Father, Pink Flamingos and Me.
'Born in El Monte California in 1952
The first thing I remember are the bars on my crib and a glowing light with voices coming from another room. Five years later I awake with alligators under my bed. Mommy!! Daddy!! Alligators under my bed!!! Father rescues me and holds me in his arms, for the last time. Mother stands in front of the wall heater in our dark living room. Father was leaving for a crooked nosed younger woman he met at the race track. One night as I was watching my hero Sinbad the Sailor on our black and white TV Father stopped by. The same dark room lit only by that portal to another world. He sat on the ottoman and asked a few questions then left, that was it between us.
Mother began sleeping around. A slow parade of men began coming in and going out. I can still smell the cigarettes, booze and bad breath. Mother wore these colorful velvet dresses that I found magical. They glowed in the darkness of the room. She then curled up on the couch, forlorn and brokenhearted. She began a slow descent into the hopefully loving arms of death.
I had my unhappy sister, 15 years my senior and my brother Richard, 10 years older. Richard stepped up and became a surrogate parent. He fed me, bathed, loved and cared for me. He protected me from my Sister to the point of fist fights. It bonded me to him for life. In his effort to escape he joined the Navy and was gone.
A friend of Mothers told her, as she would often remind me, she had a reason for living and it was me. She got off the couch and I became the center of her attention. She had to work now so I was left in the clutches of my ever loving sister. She had her scapegoat and I had my little wooden rocking chair. I would sit in that useless refuge, in the arbor windows, waiting for Mother to drive up in her little Rambler and rescue me. To this day I can't apply my toothpaste without thinking of Sis, she traumatized the experience. Sister became pregnant out of high school and continued her life elsewhere.
There were a few attempts at live in nannies. One of which introduced me to a horror movie. I could not walk to school for weeks, she was gone. Another one quit because of the dollar I stole from her. I had no use for it but I new it was valuable, she was gone. So Mother stopped working.
So we started our intimate little life together. She was forever ironing clothes and crying while playing her favorites like "Born to Lose" on our HiFi Stereo. While she labored I found comfort on the floor in front of the speakers while playing my wooden flute. She introduced me to musicals like South Pacific and Oklahoma and I learned the lyrics by heart. I had children's music as well like "Teddy Bear Picnic" (That damn song still pops up in my head). If not ironing she would be sewing, on her Singer, in her underwear. I would sit at the table with her and play with her collection of 100's of buttons while she sewed. For me those buttons were like magical coins from far away lands. I became a model child. I would walk myself to church on Sundays, A's in school, meticulous in my chores and oh so sweet. After all I was her reason for living. It was my responsibility and I embraced it.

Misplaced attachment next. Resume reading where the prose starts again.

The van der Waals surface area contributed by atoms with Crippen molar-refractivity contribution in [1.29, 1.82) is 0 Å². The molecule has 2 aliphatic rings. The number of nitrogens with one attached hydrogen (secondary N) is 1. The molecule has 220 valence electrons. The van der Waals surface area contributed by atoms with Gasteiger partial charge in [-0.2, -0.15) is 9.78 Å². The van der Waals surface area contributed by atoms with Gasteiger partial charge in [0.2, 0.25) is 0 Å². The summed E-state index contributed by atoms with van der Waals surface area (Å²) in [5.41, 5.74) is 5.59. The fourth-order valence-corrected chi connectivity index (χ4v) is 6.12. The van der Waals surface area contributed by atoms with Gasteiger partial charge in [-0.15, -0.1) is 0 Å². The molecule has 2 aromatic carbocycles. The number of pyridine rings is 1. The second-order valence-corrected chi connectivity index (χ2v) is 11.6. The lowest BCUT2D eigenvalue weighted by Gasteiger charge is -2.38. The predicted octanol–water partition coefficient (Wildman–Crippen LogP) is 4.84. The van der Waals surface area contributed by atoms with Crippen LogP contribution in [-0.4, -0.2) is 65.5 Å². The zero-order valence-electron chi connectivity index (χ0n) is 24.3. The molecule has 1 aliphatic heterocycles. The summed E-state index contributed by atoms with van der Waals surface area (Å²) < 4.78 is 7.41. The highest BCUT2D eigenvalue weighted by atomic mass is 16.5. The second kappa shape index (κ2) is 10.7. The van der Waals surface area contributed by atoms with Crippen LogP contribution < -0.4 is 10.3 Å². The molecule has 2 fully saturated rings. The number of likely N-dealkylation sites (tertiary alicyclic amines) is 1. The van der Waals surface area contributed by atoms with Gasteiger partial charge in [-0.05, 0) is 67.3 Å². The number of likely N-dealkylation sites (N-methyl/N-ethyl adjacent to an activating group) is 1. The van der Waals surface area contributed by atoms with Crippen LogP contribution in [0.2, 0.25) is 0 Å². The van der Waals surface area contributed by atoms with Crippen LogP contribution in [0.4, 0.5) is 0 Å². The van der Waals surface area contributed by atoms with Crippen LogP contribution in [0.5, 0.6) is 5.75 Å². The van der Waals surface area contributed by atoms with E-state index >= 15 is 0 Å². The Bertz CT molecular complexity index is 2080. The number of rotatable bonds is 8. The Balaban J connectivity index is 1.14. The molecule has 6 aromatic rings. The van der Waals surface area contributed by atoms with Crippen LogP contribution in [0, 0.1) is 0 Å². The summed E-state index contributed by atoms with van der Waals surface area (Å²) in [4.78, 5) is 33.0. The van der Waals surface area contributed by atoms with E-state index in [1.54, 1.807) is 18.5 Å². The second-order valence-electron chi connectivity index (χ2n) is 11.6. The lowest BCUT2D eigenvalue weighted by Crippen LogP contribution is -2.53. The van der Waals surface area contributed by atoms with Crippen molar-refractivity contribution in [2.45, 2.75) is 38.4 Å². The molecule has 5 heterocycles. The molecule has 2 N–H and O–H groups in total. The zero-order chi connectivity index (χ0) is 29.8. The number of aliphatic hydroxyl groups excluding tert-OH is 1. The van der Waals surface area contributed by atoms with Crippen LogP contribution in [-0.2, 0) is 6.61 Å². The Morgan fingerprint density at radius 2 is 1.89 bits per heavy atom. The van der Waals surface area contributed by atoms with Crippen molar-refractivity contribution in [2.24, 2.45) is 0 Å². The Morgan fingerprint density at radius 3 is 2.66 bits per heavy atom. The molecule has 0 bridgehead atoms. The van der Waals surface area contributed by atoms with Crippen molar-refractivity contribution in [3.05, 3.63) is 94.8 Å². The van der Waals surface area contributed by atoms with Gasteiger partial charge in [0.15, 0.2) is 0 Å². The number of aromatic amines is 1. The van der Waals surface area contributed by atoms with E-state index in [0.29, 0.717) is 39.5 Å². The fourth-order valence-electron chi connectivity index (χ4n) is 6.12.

Then came Orvel. The offish, uneducated son of a Utah coal miner, my new Dad. Mother married him with my excited blessing. Having a dad seemed like a great idea.
We'll get back to him later.
Chapter 2, Adolescence
I'm around 10 now it's the early 60's and life is good. My friends and I ride our bikes thru these suburban streets stealing fruit from un-fenced yards. Skateboarding thru school hallways on weekends with my nephews on homemade boards. Got baptized a Mormon, had a paper route and became a Boy Scout & Cub Scout Den Chief. The TV enthralled me with the latest shows. Petticoat Junction aroused us."I Spy" and "Wanted Dead or Alive" thrilled. Ed Sullivan entertained us with variety. We could eat at the new McDonalds and thought it amazing that they had already sold a million burgers. Sambo's restaurant was down the street and I ate my hotcakes while studying the black boy and tiger murals. I was infatuated with my new cousin Dolly. We played games in the grass while listening to the transistor radio.
blushed and giggled while the Rolling Stones sang of satisfaction.All seemed right in the world.
Sometimes I would stay with Father and his wife Judy. They lived in a trailer behind Fathers shop. He would work in the shop while is was left alone with her in the trailer. She would dress me up in suits and model her square dancing dresses. Again the colorful velvet. Afterwards she would partially undress us and lay me down to cuddle and play touching games. Father once walked in on this and all hell broke loose.